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      • Dave says:

        It would be interesting to see whether the card itself encourages larger tips, or whether people who carry cash generally tip less. I could see both being true….

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  7. Cor Aquilonis says:

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    • Mike B says:

      No, a tip is OPTIONAL, else it would be called a service charge. Someone cannot be charged with theft or sent a bill for not paying a tip. If a tip is in fact mandatory then it should be added to the official cost of a service.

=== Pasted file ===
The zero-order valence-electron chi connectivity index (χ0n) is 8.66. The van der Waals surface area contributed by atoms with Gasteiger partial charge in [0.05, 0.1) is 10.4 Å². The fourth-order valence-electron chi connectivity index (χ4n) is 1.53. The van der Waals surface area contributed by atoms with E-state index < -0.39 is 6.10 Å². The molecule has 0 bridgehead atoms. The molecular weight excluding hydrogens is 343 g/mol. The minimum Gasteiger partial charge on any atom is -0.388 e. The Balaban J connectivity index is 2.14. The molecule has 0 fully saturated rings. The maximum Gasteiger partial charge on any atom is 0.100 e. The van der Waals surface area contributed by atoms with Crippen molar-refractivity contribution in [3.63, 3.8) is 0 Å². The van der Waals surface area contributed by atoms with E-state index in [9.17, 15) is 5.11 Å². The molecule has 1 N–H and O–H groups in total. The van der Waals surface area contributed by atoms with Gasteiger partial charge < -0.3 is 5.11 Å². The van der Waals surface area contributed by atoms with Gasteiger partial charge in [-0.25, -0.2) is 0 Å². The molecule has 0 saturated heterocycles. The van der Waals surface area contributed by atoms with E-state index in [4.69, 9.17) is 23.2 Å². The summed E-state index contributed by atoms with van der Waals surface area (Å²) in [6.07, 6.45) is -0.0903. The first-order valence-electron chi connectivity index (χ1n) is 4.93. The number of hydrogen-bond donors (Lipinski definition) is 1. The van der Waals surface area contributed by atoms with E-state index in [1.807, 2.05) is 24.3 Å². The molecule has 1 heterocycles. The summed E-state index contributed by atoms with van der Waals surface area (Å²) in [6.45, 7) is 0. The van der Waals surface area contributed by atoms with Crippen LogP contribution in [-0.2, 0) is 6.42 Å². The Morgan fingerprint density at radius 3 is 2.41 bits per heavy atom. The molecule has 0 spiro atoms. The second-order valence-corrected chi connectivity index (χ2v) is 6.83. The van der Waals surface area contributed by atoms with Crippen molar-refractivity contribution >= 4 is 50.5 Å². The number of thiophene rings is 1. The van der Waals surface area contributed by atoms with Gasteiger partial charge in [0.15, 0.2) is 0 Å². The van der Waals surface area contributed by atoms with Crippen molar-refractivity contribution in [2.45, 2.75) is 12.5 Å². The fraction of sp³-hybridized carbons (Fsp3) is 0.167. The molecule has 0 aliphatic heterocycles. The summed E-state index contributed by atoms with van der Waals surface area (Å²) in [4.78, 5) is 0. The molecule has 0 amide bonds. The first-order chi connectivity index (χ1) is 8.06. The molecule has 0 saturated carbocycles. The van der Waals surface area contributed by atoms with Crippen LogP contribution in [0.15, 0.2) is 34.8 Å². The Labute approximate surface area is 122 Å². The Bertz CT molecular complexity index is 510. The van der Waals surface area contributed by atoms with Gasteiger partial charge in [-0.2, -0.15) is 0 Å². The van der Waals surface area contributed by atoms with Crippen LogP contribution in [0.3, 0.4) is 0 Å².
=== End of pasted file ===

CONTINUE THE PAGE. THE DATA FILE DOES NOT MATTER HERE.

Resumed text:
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      • Dave says:

        I think there could be good reasons for having a system with an expected tip. People might be comparing to mandatory tips in Europe, but after living in Europe for 6 years I can definitely say that the average server in America treats me better than the average server in England, France, and Germany. There are DEFINITELY confounding variables here, but I don’t see anything wrong with the tip system. I like being able to tip higher/lower based on my experience.

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  8. Eric M. Jones. says:

    You should have tipped the driver if he gave you good service otherwise. He didn’t make up the rule.

    BTW: In my business, I see more and more businesses NOT taking credit cards at all (and my credit score is 795). They want bank transfers or cash–which is worrisome because the last guy who insisted on cash only was selling things out of the trunk of his car in a parking lot.